Mt. Rainier and Lenticular Clouds - Dec. 2008 copyright: JMM

March 18, 2007

That's when I reach for my revolver

She's a beauty, eh? Brian got it for me for Christmas in 2005. I've only been target shooting with it once (at an outdoor range) but I have to admit, I'm pretty dang good. Good enough to have impressed him, and he was almost sniper-certified in the army, but for his colourblindness.

Back in August, 1999, when we first moved into our house, Brian decided that he wanted to get a handgun for protection, now that we were living on a pretty dark street. He got a Smith & Wesson 9mm semi-automatic, similar to the one pictured here. It's your standard cop-issue weapon.

He purchased the gun from Bullseye, in Puyallup, and discovered at the same time that they have an indoor range, with about 12 "stalls"

One Sunday afternoon that fall, he invited me to go with him. He figured that I should at least know how the weapon worked and fire it a few times. I was less than enthused, but decided to go anyway. After all, I'd played with capguns my entire childhood, so why should I be afraid of a real gun?

We got to Bullseye and I was provided with protective goggles and big honkin' ear protectors. Quite the fashion statement, let me tell ya.

The store manager assigned us to a stall, and pointed us in the right direction. To enter the gun range, you go through a door into what I decribe as "an airlock", just a dark, little vestibule with carpeting on all the walls, and one door into the shop, and another door into the range. Brian strode confidentally to our assigned stall, with me trailing half-heartedly along behind him, unsure of what to expect. He took his position at the little ledge/table and began to load his gun. I, meanwhile, tried to make myself as small as humanly possible, by folding my arms tightly, and squeezing in next to him, on his left side.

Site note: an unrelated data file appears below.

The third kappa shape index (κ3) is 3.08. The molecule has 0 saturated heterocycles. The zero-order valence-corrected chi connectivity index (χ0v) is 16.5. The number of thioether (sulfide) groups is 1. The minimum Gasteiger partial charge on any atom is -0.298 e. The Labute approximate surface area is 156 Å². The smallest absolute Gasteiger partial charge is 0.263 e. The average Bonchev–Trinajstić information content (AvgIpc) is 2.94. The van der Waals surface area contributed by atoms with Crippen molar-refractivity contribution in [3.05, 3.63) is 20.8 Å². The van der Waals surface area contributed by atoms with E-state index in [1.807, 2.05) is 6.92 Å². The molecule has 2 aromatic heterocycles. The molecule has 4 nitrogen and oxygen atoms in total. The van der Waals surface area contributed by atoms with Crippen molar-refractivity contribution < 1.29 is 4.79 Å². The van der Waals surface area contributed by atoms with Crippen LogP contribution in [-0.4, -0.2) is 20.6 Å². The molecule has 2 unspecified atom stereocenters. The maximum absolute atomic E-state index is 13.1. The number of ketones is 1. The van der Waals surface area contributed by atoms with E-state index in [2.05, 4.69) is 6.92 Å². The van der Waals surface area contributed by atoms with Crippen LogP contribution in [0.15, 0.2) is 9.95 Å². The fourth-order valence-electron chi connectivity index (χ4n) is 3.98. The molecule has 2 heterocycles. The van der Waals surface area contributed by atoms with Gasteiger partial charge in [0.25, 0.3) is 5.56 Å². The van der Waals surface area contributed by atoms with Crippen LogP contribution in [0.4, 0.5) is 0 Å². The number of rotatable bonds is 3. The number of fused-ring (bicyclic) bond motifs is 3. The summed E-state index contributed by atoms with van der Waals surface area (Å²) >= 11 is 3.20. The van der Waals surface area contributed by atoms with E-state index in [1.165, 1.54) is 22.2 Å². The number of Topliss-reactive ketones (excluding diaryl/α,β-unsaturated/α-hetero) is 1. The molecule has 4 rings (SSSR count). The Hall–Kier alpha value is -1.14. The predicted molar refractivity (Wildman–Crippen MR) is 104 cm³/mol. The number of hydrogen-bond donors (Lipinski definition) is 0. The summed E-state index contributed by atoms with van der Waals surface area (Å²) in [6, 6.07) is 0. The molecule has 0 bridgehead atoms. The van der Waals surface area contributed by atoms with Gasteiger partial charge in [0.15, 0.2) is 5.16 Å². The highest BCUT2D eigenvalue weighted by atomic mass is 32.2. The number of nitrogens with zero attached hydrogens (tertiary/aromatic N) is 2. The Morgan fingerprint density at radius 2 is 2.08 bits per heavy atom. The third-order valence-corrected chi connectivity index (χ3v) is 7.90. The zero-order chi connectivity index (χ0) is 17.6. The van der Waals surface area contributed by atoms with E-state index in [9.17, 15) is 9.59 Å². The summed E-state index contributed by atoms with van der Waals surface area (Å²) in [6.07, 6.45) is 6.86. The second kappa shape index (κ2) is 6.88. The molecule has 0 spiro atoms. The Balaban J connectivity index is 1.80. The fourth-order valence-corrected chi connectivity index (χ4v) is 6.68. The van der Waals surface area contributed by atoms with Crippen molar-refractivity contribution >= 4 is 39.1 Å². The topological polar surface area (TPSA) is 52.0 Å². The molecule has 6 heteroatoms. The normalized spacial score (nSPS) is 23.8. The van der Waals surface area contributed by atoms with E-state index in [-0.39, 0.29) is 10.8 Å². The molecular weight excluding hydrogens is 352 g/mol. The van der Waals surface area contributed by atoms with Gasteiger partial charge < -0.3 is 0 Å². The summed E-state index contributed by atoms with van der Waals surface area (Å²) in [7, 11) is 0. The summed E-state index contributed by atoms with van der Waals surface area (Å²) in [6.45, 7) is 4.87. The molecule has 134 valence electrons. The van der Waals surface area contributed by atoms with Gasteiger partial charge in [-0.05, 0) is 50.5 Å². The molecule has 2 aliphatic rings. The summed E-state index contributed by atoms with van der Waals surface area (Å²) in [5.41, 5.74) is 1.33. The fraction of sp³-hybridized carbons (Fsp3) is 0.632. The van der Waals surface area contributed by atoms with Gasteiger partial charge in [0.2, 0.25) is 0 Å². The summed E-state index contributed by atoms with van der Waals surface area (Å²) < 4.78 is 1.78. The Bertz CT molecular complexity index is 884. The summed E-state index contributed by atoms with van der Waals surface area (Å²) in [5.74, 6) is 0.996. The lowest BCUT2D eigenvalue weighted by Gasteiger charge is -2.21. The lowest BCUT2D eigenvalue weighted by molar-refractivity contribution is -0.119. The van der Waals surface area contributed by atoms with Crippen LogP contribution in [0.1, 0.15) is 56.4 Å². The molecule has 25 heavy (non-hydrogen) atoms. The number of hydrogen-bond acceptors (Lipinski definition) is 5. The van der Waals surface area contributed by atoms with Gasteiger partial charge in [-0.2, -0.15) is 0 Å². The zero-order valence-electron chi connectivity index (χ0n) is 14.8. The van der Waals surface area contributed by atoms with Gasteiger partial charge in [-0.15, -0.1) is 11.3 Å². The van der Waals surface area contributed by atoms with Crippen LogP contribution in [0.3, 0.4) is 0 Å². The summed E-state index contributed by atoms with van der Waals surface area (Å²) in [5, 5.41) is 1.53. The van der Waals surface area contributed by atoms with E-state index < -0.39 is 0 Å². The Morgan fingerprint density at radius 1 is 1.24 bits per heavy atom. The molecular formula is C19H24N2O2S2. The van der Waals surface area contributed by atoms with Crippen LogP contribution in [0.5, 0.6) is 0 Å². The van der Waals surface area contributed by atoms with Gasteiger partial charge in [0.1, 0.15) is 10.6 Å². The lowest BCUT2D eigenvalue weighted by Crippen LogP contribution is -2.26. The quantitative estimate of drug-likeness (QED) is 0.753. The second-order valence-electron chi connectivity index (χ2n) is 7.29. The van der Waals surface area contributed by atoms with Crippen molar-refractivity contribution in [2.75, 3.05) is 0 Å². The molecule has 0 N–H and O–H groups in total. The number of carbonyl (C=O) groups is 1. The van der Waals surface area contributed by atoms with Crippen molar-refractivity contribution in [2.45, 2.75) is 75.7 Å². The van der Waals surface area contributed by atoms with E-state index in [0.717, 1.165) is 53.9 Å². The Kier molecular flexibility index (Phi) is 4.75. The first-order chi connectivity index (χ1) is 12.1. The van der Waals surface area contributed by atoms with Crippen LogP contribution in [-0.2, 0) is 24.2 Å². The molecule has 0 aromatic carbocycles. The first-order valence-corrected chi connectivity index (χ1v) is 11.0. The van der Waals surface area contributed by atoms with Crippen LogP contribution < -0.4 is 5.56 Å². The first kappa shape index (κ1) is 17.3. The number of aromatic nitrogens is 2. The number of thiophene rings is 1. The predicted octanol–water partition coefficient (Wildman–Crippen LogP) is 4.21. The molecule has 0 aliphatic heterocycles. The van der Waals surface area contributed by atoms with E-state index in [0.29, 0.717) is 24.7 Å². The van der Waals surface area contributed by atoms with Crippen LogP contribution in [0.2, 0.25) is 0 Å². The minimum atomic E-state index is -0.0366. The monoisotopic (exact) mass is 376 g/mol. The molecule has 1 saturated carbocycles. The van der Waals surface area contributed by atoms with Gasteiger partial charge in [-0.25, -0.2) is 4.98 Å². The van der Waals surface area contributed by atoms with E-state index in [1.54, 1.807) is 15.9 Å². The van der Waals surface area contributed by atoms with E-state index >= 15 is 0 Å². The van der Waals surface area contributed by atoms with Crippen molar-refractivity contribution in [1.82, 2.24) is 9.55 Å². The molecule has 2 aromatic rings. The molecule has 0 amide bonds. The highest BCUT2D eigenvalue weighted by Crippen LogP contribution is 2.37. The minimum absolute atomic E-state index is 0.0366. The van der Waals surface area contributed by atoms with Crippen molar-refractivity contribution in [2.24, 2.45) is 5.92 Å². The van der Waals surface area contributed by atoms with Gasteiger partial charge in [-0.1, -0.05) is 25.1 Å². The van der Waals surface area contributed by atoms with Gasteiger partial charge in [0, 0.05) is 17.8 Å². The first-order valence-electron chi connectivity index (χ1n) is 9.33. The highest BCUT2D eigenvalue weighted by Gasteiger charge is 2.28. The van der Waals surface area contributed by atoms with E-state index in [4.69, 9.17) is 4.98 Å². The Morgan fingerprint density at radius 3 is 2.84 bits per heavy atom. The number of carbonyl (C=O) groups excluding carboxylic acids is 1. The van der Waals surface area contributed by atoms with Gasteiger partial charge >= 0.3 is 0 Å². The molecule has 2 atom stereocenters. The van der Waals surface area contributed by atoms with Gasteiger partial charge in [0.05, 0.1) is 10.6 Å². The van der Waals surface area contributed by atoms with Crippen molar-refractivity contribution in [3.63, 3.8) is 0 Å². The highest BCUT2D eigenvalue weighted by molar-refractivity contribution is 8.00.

Unfortunately, despite the fact that there were only maybe 2-3 other occupied stalls in the entire range, the manager placed us next to Dirty Harry. He was firing a freakin cannon in the stall to the left of us, and hot, spent shells were raining down on my head and shoulders. Brian didn't notice at first because he was excited to squeeze off a few rounds. Meanwhile, I'm starting to sweat profusely from nerves and discomfort. It was so bad that my goggles fogged up and I couldn't see.

Brian turns to me and asks if I'd like to try shooting. I shook my head "no", arms still folded tightly across my chest, the smell of my singed hair thick in the air (OK, I just added that last part for dramatic effect). I shook my head again. He said, "C'mon, just shoot it once, OK? Just once." So I reluctantly took the gun from him and stood at the shooting ledge. He pointed at the target down range and told me how to hold my hand steady, aim and squeeze the trigger. Mind you, my goggles are still fogged up and I can't see the damn target. So I shut my eyes, turned my head, shot the gun, and dropped it on the ledge, and resumed my arms-folded-tightly-across-my-chest position.

Not unkindly, he said to me, "Would you like to wait outside?" and I nodded "yes" furiously. I turned and bolted towards the door into the airlock. As I entered, I couldn't see the door to the store because my goggles were fogged up. So I'm standing in the airlock, pounding on the walls with my palms like a crazed mime doing the "caught in a box" routine, till I found the door. I stumbled into the store, and whip off my goggles and ear protection. The manager was chatting with a Washington State Patrol officer at the counter, and they both stopped in mid-sentence and looked at me, somewhat amused. I slammed the goggles and ear protex on the counter and looked up at them with my bright red, sweaty face. The manager said, "Are you alright?" and I said, "That is so not for me...I'm just gonna go sit down over there for a bit and wait for my husband."

And that is the story of my first experience shooting a gun.


  1. LMFAO!

    Uh, laughing WITH you!

    Go read about Andie's first experience.

    You might feel a little better.


  2. You have no idea how shocking it is for a Brit to hear about ordinary US citizens having guns as a normal part of life. It's a completely alien and very scary prospect.

  3. Val - I was actually going to leave a comment that I expected this post to have very few comments, esp. from my British friends & your cousin Don up in Canada, b/c of our gun laws. It's a very controversial subject even down here. But Mark asked me to do a blog entry about my first time at the range.